#5

    xendistar said: View Post
    The current drive is 1TB,
    How much space is OCCUPIED on the current C partition?
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  6. lx07's Avatar
    Posts : 5,435
    1903
       #6

    xendistar said: View Post
    The current drive is 1TB, the SSD is 128GB as I said other than the OS, I will have very little software installed on the laptop.
    It isn't clear AT ALL what you want to do.

    Do you want to Clean Install Windows 10 (in which case 128GB is ample) or copy ALL your existing install from your 1TB?

    Or you want to copy some of it?

    What exactly do you want on your new SSD when you have finished? The OS and some or all of the data? Or what?

    If you don't care about data on the laptop just clean-install - you will keep your existing license.
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  7. Megahertz's Avatar
    Posts : 406
    Windows 7 HP 64 - Windows 10 Pro - Lubuntu
       #7

    To see how much space is in use on the C: partition:
    - Open Explorer
    - Right click on the C: drive - Properties
    Attached Thumbnails Attached Thumbnails Cloning a large capacity hard disk to a small SSD-disk_prop.jpg  
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  8. Megahertz's Avatar
    Posts : 406
    Windows 7 HP 64 - Windows 10 Pro - Lubuntu
       #8

    I also have a small (128G) SSD for windows+Programs on a 85G partition and Lubuntu on a 40G partition.
    The C:\Users folder has been moved to D: (1T HDD). I have the speed of a SSD and the space of a HDD at low cost.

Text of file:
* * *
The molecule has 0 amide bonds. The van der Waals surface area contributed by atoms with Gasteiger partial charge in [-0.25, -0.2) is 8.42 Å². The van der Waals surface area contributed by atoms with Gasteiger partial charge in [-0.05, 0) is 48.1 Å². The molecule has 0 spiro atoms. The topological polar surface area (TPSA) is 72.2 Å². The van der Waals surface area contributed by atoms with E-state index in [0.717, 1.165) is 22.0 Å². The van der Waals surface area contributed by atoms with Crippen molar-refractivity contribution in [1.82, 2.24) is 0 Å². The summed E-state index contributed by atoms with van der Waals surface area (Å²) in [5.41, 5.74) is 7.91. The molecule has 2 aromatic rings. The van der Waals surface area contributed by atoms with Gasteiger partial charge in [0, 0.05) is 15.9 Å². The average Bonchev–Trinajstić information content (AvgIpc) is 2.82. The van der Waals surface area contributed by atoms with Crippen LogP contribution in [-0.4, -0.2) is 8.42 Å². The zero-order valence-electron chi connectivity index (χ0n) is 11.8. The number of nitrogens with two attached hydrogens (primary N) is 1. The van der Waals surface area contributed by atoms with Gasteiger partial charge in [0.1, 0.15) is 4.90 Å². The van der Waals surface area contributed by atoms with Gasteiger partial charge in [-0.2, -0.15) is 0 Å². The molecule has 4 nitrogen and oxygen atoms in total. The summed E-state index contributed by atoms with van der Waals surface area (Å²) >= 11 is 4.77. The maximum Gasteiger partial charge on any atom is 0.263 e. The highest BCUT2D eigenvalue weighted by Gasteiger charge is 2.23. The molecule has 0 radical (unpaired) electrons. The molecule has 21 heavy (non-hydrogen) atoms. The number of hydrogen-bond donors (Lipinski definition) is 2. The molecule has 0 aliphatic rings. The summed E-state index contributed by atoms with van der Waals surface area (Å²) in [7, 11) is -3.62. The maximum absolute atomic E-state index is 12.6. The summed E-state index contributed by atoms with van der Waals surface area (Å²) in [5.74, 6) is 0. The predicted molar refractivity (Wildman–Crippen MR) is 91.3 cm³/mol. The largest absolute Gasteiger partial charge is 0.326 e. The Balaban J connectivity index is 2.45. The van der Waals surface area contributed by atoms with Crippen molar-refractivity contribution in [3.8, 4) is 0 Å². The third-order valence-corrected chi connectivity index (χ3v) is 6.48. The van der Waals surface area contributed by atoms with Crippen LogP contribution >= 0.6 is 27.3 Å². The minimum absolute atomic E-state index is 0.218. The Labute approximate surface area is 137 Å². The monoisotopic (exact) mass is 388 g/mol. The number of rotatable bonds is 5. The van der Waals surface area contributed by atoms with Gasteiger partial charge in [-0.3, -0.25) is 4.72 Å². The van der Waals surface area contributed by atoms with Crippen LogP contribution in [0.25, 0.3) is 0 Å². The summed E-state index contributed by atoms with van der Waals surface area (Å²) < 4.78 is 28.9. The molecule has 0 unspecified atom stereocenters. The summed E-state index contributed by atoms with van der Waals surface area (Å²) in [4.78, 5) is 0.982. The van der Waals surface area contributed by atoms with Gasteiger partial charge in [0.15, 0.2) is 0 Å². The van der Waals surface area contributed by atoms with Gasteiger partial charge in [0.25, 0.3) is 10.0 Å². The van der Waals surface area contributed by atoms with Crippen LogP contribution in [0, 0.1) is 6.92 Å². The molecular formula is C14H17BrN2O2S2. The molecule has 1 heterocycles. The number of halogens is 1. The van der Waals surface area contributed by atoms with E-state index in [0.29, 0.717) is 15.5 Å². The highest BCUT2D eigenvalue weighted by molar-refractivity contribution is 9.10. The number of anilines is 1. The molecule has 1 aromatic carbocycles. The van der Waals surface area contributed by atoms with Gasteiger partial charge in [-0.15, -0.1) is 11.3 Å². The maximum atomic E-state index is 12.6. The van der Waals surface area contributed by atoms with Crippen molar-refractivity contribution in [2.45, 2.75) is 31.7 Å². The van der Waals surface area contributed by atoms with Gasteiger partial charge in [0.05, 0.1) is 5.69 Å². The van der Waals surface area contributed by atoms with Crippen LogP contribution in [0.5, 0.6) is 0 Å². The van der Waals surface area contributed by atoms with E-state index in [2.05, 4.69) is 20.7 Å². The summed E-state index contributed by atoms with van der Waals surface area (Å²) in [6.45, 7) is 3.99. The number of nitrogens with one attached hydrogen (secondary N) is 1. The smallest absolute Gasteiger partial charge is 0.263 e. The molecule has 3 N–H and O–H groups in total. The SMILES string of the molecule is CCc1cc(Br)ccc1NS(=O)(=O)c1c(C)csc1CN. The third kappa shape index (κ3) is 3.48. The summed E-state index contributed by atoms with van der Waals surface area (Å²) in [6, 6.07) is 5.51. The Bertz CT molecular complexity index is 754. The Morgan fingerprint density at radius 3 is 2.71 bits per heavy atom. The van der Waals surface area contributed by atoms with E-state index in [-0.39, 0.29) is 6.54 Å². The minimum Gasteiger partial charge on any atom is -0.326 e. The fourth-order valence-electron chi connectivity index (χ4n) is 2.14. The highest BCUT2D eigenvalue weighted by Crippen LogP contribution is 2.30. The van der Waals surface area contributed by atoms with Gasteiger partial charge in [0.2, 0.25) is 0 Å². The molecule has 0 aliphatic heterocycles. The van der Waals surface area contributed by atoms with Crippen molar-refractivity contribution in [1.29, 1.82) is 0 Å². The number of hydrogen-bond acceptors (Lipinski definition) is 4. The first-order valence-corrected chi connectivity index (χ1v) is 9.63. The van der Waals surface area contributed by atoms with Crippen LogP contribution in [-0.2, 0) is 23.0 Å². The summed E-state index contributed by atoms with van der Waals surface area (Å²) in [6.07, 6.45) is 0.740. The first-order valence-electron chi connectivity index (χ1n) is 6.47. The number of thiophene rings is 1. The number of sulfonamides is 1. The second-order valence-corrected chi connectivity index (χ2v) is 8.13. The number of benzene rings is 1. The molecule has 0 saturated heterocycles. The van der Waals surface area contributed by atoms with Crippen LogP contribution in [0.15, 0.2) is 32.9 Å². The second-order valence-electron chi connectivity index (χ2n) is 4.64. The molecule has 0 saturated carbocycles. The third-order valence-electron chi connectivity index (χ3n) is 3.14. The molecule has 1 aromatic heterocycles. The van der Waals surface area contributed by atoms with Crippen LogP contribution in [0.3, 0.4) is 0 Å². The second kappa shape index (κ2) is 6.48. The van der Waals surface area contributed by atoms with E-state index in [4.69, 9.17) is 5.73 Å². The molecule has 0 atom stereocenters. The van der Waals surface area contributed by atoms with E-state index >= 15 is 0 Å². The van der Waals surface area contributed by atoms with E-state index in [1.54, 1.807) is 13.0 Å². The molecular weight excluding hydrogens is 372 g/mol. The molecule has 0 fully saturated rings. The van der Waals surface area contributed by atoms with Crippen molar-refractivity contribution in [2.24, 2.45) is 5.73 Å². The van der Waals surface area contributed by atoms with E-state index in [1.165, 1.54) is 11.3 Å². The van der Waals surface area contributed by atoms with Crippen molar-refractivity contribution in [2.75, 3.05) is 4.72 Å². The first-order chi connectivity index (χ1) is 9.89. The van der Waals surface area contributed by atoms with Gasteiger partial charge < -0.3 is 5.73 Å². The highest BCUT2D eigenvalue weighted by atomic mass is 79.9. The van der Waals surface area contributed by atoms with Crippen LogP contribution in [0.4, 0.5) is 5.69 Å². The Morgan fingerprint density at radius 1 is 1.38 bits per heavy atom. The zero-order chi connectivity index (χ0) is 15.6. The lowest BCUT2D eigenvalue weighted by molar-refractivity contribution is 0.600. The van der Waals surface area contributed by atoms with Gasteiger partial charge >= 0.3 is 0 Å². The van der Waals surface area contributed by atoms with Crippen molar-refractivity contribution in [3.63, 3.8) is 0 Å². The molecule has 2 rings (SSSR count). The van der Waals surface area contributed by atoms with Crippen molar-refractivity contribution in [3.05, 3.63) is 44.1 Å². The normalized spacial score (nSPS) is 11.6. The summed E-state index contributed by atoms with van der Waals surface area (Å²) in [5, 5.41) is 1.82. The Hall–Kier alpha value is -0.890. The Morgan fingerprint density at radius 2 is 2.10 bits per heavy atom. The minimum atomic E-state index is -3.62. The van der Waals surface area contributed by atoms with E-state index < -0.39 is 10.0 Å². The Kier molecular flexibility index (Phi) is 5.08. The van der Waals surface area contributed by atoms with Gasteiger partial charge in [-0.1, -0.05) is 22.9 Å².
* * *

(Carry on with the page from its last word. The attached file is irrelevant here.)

After you clone the HDD to the SSD, I can guide you to move the C:\Users from the SSD to the HDD.

      My ComputerSystem Spec


  9. Posts : 24
    Win10 Pro 64 bit
    Thread Starter
       #9

    Thanks for all the advice guys

    When I started this the idea was then to simply clone\copy the existing C drive to the SDD and replace the current 1TB with the SSD, but as I spend more time cleaning the crud of the current C drive, it seems more likely I am going to do a fresh install. I don't think this laptop has been reinstalled since it was new so the current install is carrying a lot of crud.

    So I think I will cut my loses and simply do a fresh install on the SSD.

    Thanks for all the advice.
      My ComputerSystem Spec

  10. Fabler2's Avatar
    Posts : 817
    Windows 10 preview 64-bit Pro
       #10

    I've just recently cloned a 1 TB HDD to a Crucial BX500 CT480BX500SSD1(Z) 480 GB. I don't think I would use a 128 GB SSD nowadays as £48 for the above drive is cheap enough and has better performance. Anyway I used two programs. Macrium and Minitool Partition manager (both free). As long as the C: partition is smaller than the destination drive you're good to go.

    Connecting the SSD via usb (might need initialising and formatting) opened Macrium and selected this drive to clone to. Having 5 partitions I dragged four of them down excluding the C: partition and made a note of the space then cancelled and closed Macrium. Then used MiniTool to shorten the C: partition on the HDD to the space I noted down. MiniTool does this outside of Windows. Note I had an image of the HDD in case it went belly up.

    Back to Macrium and selecting clone, dragged down all five partitions and go. Swapped drives over and (as always) had to use the Macrium recovery disk to repair boot. Otherwise works fine.